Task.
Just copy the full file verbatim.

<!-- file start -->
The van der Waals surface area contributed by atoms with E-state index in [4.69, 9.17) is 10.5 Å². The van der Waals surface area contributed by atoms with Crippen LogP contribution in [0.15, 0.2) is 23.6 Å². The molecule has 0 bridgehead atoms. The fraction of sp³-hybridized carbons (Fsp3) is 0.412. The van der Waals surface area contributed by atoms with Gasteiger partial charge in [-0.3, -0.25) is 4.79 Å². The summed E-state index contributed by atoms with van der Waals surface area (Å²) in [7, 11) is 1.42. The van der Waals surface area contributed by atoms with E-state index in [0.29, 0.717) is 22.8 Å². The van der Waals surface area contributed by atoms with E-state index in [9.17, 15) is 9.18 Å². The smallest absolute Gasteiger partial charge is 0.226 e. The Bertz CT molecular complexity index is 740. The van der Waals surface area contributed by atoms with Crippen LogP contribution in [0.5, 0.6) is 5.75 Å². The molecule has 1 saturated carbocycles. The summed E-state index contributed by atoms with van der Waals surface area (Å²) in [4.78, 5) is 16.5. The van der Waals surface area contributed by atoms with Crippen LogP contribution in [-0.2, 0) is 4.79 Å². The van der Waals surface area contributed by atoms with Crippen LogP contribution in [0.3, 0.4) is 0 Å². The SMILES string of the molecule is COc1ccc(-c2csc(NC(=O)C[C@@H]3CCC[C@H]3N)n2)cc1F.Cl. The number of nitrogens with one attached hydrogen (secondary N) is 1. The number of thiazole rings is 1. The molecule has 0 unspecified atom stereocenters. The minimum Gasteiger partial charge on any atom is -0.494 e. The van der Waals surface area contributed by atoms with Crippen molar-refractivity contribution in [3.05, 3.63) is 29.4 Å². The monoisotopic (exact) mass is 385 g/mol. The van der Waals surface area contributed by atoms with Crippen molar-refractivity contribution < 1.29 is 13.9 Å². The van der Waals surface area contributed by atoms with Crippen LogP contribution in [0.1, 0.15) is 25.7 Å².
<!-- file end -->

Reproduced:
The van der Waals surface area contributed by atoms with E-state index in [4.69, 9.17) is 10.5 Å². The van der Waals surface area contributed by atoms with Crippen LogP contribution in [0.15, 0.2) is 23.6 Å². The molecule has 0 bridgehead atoms. The fraction of sp³-hybridized carbons (Fsp3) is 0.412. The van der Waals surface area contributed by atoms with Gasteiger partial charge in [-0.3, -0.25) is 4.79 Å². The summed E-state index contributed by atoms with van der Waals surface area (Å²) in [7, 11) is 1.42. The van der Waals surface area contributed by atoms with E-state index in [0.29, 0.717) is 22.8 Å². The van der Waals surface area contributed by atoms with E-state index in [9.17, 15) is 9.18 Å². The smallest absolute Gasteiger partial charge is 0.226 e. The Bertz CT molecular complexity index is 740. The van der Waals surface area contributed by atoms with Crippen LogP contribution in [0.5, 0.6) is 5.75 Å². The molecule has 1 saturated carbocycles. The summed E-state index contributed by atoms with van der Waals surface area (Å²) in [4.78, 5) is 16.5. The van der Waals surface area contributed by atoms with Crippen LogP contribution in [-0.2, 0) is 4.79 Å². The van der Waals surface area contributed by atoms with Crippen LogP contribution in [0.3, 0.4) is 0 Å². The SMILES string of the molecule is COc1ccc(-c2csc(NC(=O)C[C@@H]3CCC[C@H]3N)n2)cc1F.Cl. The number of nitrogens with one attached hydrogen (secondary N) is 1. The number of thiazole rings is 1. The molecule has 0 unspecified atom stereocenters. The minimum Gasteiger partial charge on any atom is -0.494 e. The van der Waals surface area contributed by atoms with Crippen molar-refractivity contribution in [3.05, 3.63) is 29.4 Å². The monoisotopic (exact) mass is 385 g/mol. The van der Waals surface area contributed by atoms with Crippen molar-refractivity contribution < 1.29 is 13.9 Å². The van der Waals surface area contributed by atoms with Crippen LogP contribution in [0.1, 0.15) is 25.7 Å².